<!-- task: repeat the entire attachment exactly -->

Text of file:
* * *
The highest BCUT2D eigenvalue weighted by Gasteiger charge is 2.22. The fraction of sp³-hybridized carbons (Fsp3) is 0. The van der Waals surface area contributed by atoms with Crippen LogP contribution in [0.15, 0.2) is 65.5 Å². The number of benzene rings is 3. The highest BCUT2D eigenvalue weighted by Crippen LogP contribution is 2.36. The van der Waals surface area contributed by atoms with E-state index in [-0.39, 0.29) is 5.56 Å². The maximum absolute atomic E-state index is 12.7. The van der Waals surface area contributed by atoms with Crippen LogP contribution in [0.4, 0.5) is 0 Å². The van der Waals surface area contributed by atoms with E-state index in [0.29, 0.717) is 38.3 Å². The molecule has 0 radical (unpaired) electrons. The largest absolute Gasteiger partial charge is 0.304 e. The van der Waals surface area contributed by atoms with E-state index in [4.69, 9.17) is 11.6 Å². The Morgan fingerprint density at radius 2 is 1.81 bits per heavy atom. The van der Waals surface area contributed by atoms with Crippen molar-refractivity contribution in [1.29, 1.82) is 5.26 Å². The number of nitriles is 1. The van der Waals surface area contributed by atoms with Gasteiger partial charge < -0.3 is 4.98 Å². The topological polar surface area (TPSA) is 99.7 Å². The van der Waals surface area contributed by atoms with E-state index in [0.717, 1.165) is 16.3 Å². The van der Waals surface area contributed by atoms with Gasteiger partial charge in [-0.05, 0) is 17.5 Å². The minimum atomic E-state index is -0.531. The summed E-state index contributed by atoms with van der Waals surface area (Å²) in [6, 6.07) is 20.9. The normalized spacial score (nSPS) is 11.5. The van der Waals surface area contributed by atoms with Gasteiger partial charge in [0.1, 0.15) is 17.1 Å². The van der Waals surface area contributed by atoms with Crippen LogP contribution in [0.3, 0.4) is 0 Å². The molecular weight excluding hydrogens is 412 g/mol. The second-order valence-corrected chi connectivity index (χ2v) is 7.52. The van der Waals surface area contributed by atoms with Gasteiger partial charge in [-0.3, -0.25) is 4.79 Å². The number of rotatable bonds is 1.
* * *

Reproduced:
The highest BCUT2D eigenvalue weighted by Gasteiger charge is 2.22. The fraction of sp³-hybridized carbons (Fsp3) is 0. The van der Waals surface area contributed by atoms with Crippen LogP contribution in [0.15, 0.2) is 65.5 Å². The number of benzene rings is 3. The highest BCUT2D eigenvalue weighted by Crippen LogP contribution is 2.36. The van der Waals surface area contributed by atoms with E-state index in [-0.39, 0.29) is 5.56 Å². The maximum absolute atomic E-state index is 12.7. The van der Waals surface area contributed by atoms with Crippen LogP contribution in [0.4, 0.5) is 0 Å². The van der Waals surface area contributed by atoms with E-state index in [0.29, 0.717) is 38.3 Å². The molecule has 0 radical (unpaired) electrons. The largest absolute Gasteiger partial charge is 0.304 e. The van der Waals surface area contributed by atoms with E-state index in [4.69, 9.17) is 11.6 Å². The Morgan fingerprint density at radius 2 is 1.81 bits per heavy atom. The van der Waals surface area contributed by atoms with Crippen molar-refractivity contribution in [1.29, 1.82) is 5.26 Å². The number of nitriles is 1. The van der Waals surface area contributed by atoms with Gasteiger partial charge < -0.3 is 4.98 Å². The topological polar surface area (TPSA) is 99.7 Å². The van der Waals surface area contributed by atoms with E-state index in [0.717, 1.165) is 16.3 Å². The van der Waals surface area contributed by atoms with Gasteiger partial charge in [-0.05, 0) is 17.5 Å². The minimum atomic E-state index is -0.531. The summed E-state index contributed by atoms with van der Waals surface area (Å²) in [6, 6.07) is 20.9. The normalized spacial score (nSPS) is 11.5. The van der Waals surface area contributed by atoms with Gasteiger partial charge in [0.1, 0.15) is 17.1 Å². The van der Waals surface area contributed by atoms with Crippen LogP contribution in [0.3, 0.4) is 0 Å². The molecular weight excluding hydrogens is 412 g/mol. The second-order valence-corrected chi connectivity index (χ2v) is 7.52. The van der Waals surface area contributed by atoms with Gasteiger partial charge in [-0.3, -0.25) is 4.79 Å². The number of rotatable bonds is 1.